I realized that there were still issues with my indexed palette shader with gamma correct rendering enabled. Offsetting palette index numbers to high ranges (close to 255) resulted in the wrong colors being selected, but not in all cases. I didn’t notice there was a problem until I started reserving higher indexes for new purposes. I believe the issue is that even though unGammaCorrectColorPrecise() is more accurate than the faster default variant, it still has some amount of rounding error.
I came to this solution:
- Set the ‘linear’ flag on the atlas texture. This cuts out the implicit color space conversions on the red channel. (It has no effect when gamma-correct rendering is disabled.)
- When using gamma-correct rendering, pre-correct the non-palettized art during startup. Affected pixels may have color accuracy issues, but it’s less noticeable than the palette index errors I was facing.
Color Anchoring, Do-Not-Palettize, Auxiliary Alpha
I worked on a flamethrower enemy this month, and found that I couldn’t palette-swap him without messing up colors that are used both for him and the fireball projectiles. I was able to squeeze in two possible workarounds: color anchoring, where designated pixels in the source art are prohibited from being affected by palette offsetting, and “do-not-palettize”, where the pixel is rendered as plain RGB.
The red channel provides a pixel’s base palette offset. If blue is greater than 0.5, that signals to the shader that additional offsetting is to be ignored for this pixel. If the alpha channel is <= 0.9, then the pixel is rendered with the existing RGB values and no palette, and an alpha of 1.0. To make up for loss of alpha on palettized pixels, the green channel is holds an auxiliary alpha value.
The main casualty is that non-palettized pixels effectively can’t have an alpha value. I’m happy with this arrangement so far, though it’s heavily constrained by the interface I use to assign metadata to sprite art. The top-left 32×16 pixels of every spritesheet are reserved for constructing the palette and specifying the above options. It’s not ideal, but I’d probably need to migrate to a more powerful / scriptable image editor before attempting to make improvements.
As a follow-up to last month’s work on routine-lists: I now have two actors making use of the routine-list state system to control behavior (the big guys at the start of this month’s footage, if you’re curious.) To recap, routines are basically an array of states that actors can advance through or jump around in via labels.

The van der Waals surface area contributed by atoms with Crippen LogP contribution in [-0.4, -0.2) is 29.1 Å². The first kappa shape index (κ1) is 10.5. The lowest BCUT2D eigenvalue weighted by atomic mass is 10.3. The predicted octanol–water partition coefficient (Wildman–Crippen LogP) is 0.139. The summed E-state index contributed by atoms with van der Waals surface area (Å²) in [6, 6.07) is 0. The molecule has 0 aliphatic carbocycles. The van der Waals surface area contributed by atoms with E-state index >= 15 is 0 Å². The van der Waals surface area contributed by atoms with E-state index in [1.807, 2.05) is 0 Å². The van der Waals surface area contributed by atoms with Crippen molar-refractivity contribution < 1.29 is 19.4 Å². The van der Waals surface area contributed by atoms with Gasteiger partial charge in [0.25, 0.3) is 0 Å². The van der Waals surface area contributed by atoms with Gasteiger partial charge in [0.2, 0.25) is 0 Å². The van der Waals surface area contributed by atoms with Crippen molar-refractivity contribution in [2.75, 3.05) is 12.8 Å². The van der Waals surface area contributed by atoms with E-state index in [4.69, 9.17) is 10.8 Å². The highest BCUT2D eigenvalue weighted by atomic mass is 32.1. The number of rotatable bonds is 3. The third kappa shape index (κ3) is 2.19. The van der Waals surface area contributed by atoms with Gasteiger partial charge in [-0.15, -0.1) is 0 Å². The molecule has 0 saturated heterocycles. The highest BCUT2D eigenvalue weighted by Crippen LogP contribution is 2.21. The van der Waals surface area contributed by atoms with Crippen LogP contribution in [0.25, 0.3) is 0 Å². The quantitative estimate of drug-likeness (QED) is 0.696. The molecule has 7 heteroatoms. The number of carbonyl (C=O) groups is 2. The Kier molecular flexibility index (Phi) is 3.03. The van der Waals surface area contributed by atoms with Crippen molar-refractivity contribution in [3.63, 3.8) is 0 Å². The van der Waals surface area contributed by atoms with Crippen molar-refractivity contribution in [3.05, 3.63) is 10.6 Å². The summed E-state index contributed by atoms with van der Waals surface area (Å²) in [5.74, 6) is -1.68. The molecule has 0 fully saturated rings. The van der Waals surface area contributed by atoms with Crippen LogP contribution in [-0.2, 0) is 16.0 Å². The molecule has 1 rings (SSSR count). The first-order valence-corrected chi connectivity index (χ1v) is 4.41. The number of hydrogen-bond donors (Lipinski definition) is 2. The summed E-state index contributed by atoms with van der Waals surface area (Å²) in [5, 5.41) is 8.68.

Many actors use routines as a means of implementing an initial sleep / dormant state. However, they typically just advance to a single per-tick callback function that implements all per-type behavior. So while they are part of the routine-list ecosystem, they aren’t really using it.
Anyways, these two particular actor-types weren’t in dire need of routine-list states. An if-elseif-else block is reasonable, up to about five or six states totalling fewer than 500 lines, in my opinion. It’s still nice to have a working example, though, and I caught and fixed a few bugs along the way.
A decent month overall. I put together some forking / merging level route ideas, but didn’t actually commit to any of it yet. The test map shown in this month’s footage started as an attempt to make the game’s first real level. I backed out of it pretty quickly. I also considered sub-weapons and power-ups, though nothing besides the shot pull-back is currently implemented or active.
I have a growing list of bugs to deal with and a stack of level + enemy sketches, and I’ll probably be dealing with both in August.
Codebase Issue Tickets: 45 (+0)*
Total LOC: 112885 (+6544)**
Core LOC: 36515 (+335)
Estimated Play-through Time: 6:31 (+~30s)***
* I don’t think I’ve looked at these at all this month.
** Most of this increase is a result of plugging in new animation definitions.
*** Not including the July test map captured in the monthly footage, which isn’t really a level in the sense that it has no checkpoints, no boss, and can’t be completed. So besides some gameplay changes, virtually nothing is different about the prototype levels this month. The additional 30 seconds can be attributed to me having a bad run.